Twenty million people, most of them bad drivers, whizzing around a smoggy city a mile above sea level: Mexico City doesn't seem like the ideal place to navigate by bike. Before I moved here a few months ago, I almost put my Bianchi into storage. But I packed it at the last minute, and thank goodness. Mexico's sprawling capital is one of the most bike-friendly cities I've been to. It beat London to the bike-hire business with the launch of its Ecobici scheme in February. And it's still ahead in two other areas, which cities in Britain could and should copy.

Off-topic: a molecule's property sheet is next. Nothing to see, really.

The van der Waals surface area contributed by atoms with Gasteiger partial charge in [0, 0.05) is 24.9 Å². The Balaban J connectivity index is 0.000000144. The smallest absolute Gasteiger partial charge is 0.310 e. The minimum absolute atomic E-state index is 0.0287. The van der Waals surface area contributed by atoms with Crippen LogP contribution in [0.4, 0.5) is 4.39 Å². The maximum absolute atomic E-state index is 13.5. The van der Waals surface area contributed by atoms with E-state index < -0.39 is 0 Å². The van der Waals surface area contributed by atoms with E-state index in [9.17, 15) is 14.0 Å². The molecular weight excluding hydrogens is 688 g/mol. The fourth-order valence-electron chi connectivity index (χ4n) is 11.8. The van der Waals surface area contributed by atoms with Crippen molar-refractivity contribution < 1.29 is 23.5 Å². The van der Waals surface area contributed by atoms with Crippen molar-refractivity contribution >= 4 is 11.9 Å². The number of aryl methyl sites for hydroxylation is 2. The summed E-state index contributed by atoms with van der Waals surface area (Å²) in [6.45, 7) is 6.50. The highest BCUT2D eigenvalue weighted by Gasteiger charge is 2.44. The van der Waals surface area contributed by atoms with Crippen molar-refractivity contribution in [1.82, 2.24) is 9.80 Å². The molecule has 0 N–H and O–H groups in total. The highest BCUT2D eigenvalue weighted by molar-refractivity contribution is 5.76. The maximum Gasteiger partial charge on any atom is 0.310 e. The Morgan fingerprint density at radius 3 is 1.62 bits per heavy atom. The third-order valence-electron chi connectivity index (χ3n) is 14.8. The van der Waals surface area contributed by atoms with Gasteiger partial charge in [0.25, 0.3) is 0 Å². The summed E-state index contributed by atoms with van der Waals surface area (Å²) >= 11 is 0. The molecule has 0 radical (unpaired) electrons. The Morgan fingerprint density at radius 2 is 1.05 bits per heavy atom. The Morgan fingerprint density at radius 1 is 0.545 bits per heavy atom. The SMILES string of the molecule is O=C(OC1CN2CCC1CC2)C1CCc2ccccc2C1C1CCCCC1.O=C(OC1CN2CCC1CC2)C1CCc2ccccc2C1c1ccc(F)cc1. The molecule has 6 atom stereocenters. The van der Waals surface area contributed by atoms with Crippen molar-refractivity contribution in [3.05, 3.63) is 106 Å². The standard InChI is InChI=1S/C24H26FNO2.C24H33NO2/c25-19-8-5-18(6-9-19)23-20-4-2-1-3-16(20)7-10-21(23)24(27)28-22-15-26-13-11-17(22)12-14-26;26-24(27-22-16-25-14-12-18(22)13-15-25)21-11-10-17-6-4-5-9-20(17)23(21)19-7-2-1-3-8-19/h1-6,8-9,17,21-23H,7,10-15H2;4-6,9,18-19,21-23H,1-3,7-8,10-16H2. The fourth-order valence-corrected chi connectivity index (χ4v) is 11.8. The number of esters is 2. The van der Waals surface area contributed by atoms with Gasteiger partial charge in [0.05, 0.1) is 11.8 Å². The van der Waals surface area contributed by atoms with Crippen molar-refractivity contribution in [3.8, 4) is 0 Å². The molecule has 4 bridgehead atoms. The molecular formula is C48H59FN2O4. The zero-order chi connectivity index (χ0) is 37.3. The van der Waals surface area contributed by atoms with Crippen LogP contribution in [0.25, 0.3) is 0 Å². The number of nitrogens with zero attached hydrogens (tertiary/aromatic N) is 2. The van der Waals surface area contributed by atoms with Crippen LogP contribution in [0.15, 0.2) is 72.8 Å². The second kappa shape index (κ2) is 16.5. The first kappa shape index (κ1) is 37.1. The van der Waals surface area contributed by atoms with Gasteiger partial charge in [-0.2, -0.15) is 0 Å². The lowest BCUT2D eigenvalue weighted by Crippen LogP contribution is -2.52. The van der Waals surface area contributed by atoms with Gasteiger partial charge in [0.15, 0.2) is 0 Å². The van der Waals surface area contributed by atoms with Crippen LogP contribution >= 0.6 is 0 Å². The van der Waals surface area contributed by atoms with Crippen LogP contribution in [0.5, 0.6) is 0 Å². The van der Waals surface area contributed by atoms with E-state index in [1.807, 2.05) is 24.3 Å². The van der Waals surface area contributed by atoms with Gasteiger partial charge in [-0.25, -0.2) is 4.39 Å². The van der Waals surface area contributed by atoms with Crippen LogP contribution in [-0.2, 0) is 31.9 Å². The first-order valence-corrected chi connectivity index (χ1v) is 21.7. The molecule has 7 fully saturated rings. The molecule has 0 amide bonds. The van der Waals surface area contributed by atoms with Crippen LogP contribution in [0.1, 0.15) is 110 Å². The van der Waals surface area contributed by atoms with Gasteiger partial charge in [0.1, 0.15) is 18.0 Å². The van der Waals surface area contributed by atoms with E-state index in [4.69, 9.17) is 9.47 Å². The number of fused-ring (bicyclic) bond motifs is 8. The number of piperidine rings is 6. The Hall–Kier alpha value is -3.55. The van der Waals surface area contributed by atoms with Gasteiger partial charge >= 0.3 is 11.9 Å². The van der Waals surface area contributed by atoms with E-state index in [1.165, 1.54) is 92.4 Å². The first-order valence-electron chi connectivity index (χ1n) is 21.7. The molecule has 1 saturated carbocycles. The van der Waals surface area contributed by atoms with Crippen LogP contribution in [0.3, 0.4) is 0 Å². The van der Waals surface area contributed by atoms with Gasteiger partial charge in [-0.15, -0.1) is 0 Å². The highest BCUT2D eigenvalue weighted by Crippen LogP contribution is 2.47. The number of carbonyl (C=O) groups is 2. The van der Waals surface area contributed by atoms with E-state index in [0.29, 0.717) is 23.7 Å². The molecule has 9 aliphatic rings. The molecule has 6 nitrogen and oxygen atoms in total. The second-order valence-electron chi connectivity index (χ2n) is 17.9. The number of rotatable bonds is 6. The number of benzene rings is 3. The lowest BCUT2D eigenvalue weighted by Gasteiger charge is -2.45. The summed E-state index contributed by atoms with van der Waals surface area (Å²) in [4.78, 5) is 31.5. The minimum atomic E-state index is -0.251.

In recent years, almost unremarked, a new confidence has crept into how the British use public space. As George Monbiot argued in these pages recently, and as Owen Hatherley shows in his forthcoming book on the built environment created by New Labour – A Guide to the New Ruins of Great Britain – this is a country ever more dominated by roads, shopping malls and other uncivic private developments. Public space, in much of the media at least, means CCTV, windswept pavements and 24-hour drinking.
A Dutch designer says resurrecting the microcar is the key to reducing congestion and maximizing efficiency.
Ralph Panhuysen, whose Space Efficient Vehicle (SEV) seats three in a sideways V formation and parks two abreast like shoes in a shoebox, dreams of a world in which small, lightweight cars sip fuel and travel two-abreast in a single lane.